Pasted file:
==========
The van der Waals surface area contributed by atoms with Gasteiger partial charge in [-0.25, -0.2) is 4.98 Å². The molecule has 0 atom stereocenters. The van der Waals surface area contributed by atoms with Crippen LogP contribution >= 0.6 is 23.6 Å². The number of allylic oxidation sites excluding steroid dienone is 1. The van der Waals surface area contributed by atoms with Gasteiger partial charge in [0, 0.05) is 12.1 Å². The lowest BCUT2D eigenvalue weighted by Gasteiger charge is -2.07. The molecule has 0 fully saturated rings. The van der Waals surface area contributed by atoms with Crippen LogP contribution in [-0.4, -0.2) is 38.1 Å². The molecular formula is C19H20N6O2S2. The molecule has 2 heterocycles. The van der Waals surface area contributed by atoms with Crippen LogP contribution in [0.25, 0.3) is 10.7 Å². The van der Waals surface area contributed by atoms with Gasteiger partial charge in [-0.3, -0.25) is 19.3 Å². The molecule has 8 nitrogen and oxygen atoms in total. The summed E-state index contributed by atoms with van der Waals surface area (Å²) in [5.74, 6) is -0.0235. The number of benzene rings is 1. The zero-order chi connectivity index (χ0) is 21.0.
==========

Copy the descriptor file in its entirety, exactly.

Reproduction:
The van der Waals surface area contributed by atoms with Gasteiger partial charge in [-0.25, -0.2) is 4.98 Å². The molecule has 0 atom stereocenters. The van der Waals surface area contributed by atoms with Crippen LogP contribution >= 0.6 is 23.6 Å². The number of allylic oxidation sites excluding steroid dienone is 1. The van der Waals surface area contributed by atoms with Gasteiger partial charge in [0, 0.05) is 12.1 Å². The lowest BCUT2D eigenvalue weighted by Gasteiger charge is -2.07. The molecule has 0 fully saturated rings. The van der Waals surface area contributed by atoms with Crippen LogP contribution in [-0.4, -0.2) is 38.1 Å². The molecular formula is C19H20N6O2S2. The molecule has 2 heterocycles. The van der Waals surface area contributed by atoms with Crippen LogP contribution in [0.25, 0.3) is 10.7 Å². The van der Waals surface area contributed by atoms with Gasteiger partial charge in [-0.3, -0.25) is 19.3 Å². The molecule has 8 nitrogen and oxygen atoms in total. The summed E-state index contributed by atoms with van der Waals surface area (Å²) in [5.74, 6) is -0.0235. The number of benzene rings is 1. The zero-order chi connectivity index (χ0) is 21.0.